I’m not saying that Alt Righters should be giving this guy a George Soros-like donation. But he has raised a piddly $2,400 so far, despite having two giants of the alt right movement (Charles Murray & Sailer) publicly highlighting his cause. You could raise more money selling Girl Scout cookies over a couple of weeks.

    Republican voters in Ohio worked hard to help win those seats. If the solidly Republican government they elected won’t defend Dr. Pesta’s rights, what the hell are we supposed to do about it?

    Well, in this case, it’s quite clear what we are being asked to do: Give money to his legal defense. You don’t even have to mail it in. There’s an easy link where you can make a donation in less than five minutes.

    Until members of the Alt Right get serious and understand that organization and money count for something – even if by themselves they don’t create success – their movement is going to be little more than a minor irritant to the rest of the body politic.

    Too many people here dog Steve for not doing enough and then when he does something like this, they ignore it.

    • Replies: @Desiderius
  44. J.Ross says:

    The enemy isn’t even really the communists, the enemy is the normie who thinks it’s 1985, because as soon as everyone like that figures out what year it is, we win.

  45. Cato says:
    @Thea

    Maybe you hate this dude. But what does this have to do with Bryan Pesta?

    • Replies: @Thea
  46. @Wilkey

    When you wonder why American college students have defaulted on hundreds of billions of dollars worth of student loans, think of guys like Liam O’Brien.

    Any loan forgiveness should be funded from endowments, not the US Treasury. Make it sting.

    • Agree: Rob
  47. @Jack D

    Just to be safe, don’t send him any money just in case he is really a Joo.

    Just for clarification; Thea is not talking about the panhandling ex-prof Dr. Pesta. He’s talking about the rat who raised a campaign to get him fired, one Liam O’Brien. Why one would think that ‘Liam O’Brien’ is Jewish is a different question.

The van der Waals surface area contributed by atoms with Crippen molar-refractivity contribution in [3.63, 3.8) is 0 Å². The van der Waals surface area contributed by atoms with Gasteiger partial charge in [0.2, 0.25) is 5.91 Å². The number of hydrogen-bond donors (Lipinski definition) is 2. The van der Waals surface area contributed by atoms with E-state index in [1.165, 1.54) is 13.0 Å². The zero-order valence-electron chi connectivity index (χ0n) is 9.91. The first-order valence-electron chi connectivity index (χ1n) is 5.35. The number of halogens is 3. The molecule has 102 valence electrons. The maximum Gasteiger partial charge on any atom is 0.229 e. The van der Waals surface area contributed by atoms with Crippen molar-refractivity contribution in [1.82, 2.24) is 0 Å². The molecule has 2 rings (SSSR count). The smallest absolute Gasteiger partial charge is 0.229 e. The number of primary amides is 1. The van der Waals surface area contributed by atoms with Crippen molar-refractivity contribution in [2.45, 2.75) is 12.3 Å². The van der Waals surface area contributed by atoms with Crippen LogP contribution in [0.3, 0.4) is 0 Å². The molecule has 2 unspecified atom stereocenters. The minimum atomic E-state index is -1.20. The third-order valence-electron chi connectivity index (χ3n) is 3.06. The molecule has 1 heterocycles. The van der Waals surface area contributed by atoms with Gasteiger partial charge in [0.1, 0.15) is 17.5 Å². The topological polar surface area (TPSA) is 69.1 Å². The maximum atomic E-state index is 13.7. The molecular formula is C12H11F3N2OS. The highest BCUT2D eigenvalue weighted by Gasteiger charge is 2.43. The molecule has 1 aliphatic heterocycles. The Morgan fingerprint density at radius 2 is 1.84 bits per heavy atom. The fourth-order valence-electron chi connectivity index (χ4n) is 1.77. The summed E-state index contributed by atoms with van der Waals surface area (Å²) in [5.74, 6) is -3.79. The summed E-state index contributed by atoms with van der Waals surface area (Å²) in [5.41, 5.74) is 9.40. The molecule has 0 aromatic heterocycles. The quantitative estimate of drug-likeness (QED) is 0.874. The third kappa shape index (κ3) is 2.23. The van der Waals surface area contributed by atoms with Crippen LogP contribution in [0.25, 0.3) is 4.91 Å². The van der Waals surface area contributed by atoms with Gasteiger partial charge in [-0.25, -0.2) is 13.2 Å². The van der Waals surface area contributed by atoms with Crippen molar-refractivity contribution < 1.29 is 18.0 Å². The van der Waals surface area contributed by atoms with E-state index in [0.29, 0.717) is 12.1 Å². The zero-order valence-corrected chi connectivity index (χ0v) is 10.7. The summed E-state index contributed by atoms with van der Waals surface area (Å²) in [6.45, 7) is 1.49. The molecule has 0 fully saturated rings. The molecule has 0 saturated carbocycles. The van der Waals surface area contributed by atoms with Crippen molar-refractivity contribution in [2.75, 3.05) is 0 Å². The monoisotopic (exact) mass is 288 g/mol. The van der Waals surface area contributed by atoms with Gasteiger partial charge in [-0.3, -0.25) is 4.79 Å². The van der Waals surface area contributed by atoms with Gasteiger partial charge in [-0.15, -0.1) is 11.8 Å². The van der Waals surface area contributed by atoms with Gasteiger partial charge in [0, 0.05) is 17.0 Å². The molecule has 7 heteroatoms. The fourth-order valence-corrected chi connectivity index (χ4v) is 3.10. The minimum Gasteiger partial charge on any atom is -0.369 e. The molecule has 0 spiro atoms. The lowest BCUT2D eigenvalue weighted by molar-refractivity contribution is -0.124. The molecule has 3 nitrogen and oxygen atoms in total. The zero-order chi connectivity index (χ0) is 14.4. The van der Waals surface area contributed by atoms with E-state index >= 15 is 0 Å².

• Thanks: PhysicistDave
    • Replies: @Jack D
  48. @Hypnotoad666

    birdwatching, and playing men’s league hockey.

    Birdwatching is the last refuge of the scoundrel.

    • Replies: @Renard
  49. @Jack D

    Do you have some type of “Jewish” bat signal?

    The second someone mentions the Jews, you’re there.

    • Agree: AndrewR, Renard
  50. Richard Hanania speaks with the scientist who has the all time best name for the hero in a Keanu Reeves science fiction movie: Jonny Anomaly.

    Penn students slam new associate PPE director over 2018 paper, ‘Defending eugenics’

  51. @Hypnotoad666

    Hypnotoad666 wrote:

    [Dr. Pesta] That said, the actual causes of these differences (i.e., genetic factors, environmental factors, test bias, racism, etc.) remain unknown.

    [Hypnotoad666.] Sure. And we don’t really know why the Earth orbits the Sun. The data are consistent with a theory of gravitational attraction.

    Well, actually, our best current theory is that there is no direct force from the sun to the earth but, rather, than the sun puts a dimple in spacetime and that dimple propagates out to the earth’s orbit and constrains the motion of the earth.

    So, no real force of gravity, just the curvature of spacetime.

    (I’m actually writing a book on this now showing how to get the key results in General Relativity using only freshman calculus, so I have a current interest in this.)

    The point being that real science is subtle.

    Hypnotoad666 also wrote:

    In fact, the environmentalists obviously know that any rigorous inquiry will tend to show a genetic source for the racial IQ Gap.

    Well, given the fact that there is a racial IQ gap and given the fact that genetic differences can produce differences in IQ, a betting man would indeed bet that at least part of the racial IQ gap is genetic.

    But it might not be. The science really is not (yet) settled.

    If I were betting, I’d bet that a big chunk of the differences in IQ — between individuals as well as ethnic groups — is indirectly genetic: i.e., genes affect behavioral traits (attention span, conscientiousness, etc.) that in turn impact the development of IQ.

    There is a whole complicated web of causes and effects to be untangled here, and it would be a very good thing to do that: we might come to understand that many “low IQ people” could do much better if we fully understood all this.